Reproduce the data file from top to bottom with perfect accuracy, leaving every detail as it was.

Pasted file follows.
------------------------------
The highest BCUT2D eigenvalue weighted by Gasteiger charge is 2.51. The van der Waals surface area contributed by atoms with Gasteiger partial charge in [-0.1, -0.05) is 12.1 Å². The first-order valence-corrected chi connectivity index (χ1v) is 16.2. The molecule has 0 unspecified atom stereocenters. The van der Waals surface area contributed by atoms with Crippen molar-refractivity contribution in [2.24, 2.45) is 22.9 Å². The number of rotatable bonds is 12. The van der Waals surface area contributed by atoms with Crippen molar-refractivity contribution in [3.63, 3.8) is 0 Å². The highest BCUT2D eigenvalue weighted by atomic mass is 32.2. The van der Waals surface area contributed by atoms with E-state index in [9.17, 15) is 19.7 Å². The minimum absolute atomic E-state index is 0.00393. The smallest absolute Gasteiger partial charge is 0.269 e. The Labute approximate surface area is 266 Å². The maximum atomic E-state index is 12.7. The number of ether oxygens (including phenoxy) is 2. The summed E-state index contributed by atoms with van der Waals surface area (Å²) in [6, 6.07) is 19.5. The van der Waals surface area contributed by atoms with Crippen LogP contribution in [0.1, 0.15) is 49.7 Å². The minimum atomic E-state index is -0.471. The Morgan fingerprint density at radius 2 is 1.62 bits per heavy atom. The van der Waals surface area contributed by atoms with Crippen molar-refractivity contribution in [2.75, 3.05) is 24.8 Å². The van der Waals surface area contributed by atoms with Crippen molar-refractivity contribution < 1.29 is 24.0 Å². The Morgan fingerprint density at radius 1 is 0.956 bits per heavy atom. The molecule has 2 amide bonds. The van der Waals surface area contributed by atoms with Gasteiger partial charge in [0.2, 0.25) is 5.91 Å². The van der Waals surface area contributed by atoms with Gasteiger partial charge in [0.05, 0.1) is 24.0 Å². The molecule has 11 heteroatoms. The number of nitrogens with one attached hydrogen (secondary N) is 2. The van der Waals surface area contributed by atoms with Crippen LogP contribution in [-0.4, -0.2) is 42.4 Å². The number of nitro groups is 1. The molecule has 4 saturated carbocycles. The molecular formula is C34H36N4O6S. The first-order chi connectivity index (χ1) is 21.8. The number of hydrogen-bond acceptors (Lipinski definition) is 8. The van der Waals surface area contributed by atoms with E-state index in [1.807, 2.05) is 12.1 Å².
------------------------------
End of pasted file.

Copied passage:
The highest BCUT2D eigenvalue weighted by Gasteiger charge is 2.51. The van der Waals surface area contributed by atoms with Gasteiger partial charge in [-0.1, -0.05) is 12.1 Å². The first-order valence-corrected chi connectivity index (χ1v) is 16.2. The molecule has 0 unspecified atom stereocenters. The van der Waals surface area contributed by atoms with Crippen molar-refractivity contribution in [2.24, 2.45) is 22.9 Å². The number of rotatable bonds is 12. The van der Waals surface area contributed by atoms with Crippen molar-refractivity contribution in [3.63, 3.8) is 0 Å². The highest BCUT2D eigenvalue weighted by atomic mass is 32.2. The van der Waals surface area contributed by atoms with E-state index in [9.17, 15) is 19.7 Å². The minimum absolute atomic E-state index is 0.00393. The smallest absolute Gasteiger partial charge is 0.269 e. The Labute approximate surface area is 266 Å². The maximum atomic E-state index is 12.7. The number of ether oxygens (including phenoxy) is 2. The summed E-state index contributed by atoms with van der Waals surface area (Å²) in [6, 6.07) is 19.5. The van der Waals surface area contributed by atoms with Crippen LogP contribution in [0.1, 0.15) is 49.7 Å². The minimum atomic E-state index is -0.471. The Morgan fingerprint density at radius 2 is 1.62 bits per heavy atom. The van der Waals surface area contributed by atoms with Crippen molar-refractivity contribution in [2.75, 3.05) is 24.8 Å². The van der Waals surface area contributed by atoms with Crippen molar-refractivity contribution < 1.29 is 24.0 Å². The Morgan fingerprint density at radius 1 is 0.956 bits per heavy atom. The molecule has 2 amide bonds. The van der Waals surface area contributed by atoms with Gasteiger partial charge in [0.2, 0.25) is 5.91 Å². The van der Waals surface area contributed by atoms with Gasteiger partial charge in [0.05, 0.1) is 24.0 Å². The molecule has 11 heteroatoms. The number of nitrogens with one attached hydrogen (secondary N) is 2. The van der Waals surface area contributed by atoms with Crippen LogP contribution in [-0.4, -0.2) is 42.4 Å². The number of nitro groups is 1. The molecule has 4 saturated carbocycles. The molecular formula is C34H36N4O6S. The first-order chi connectivity index (χ1) is 21.8. The number of hydrogen-bond acceptors (Lipinski definition) is 8. The van der Waals surface area contributed by atoms with E-state index in [1.807, 2.05) is 12.1 Å².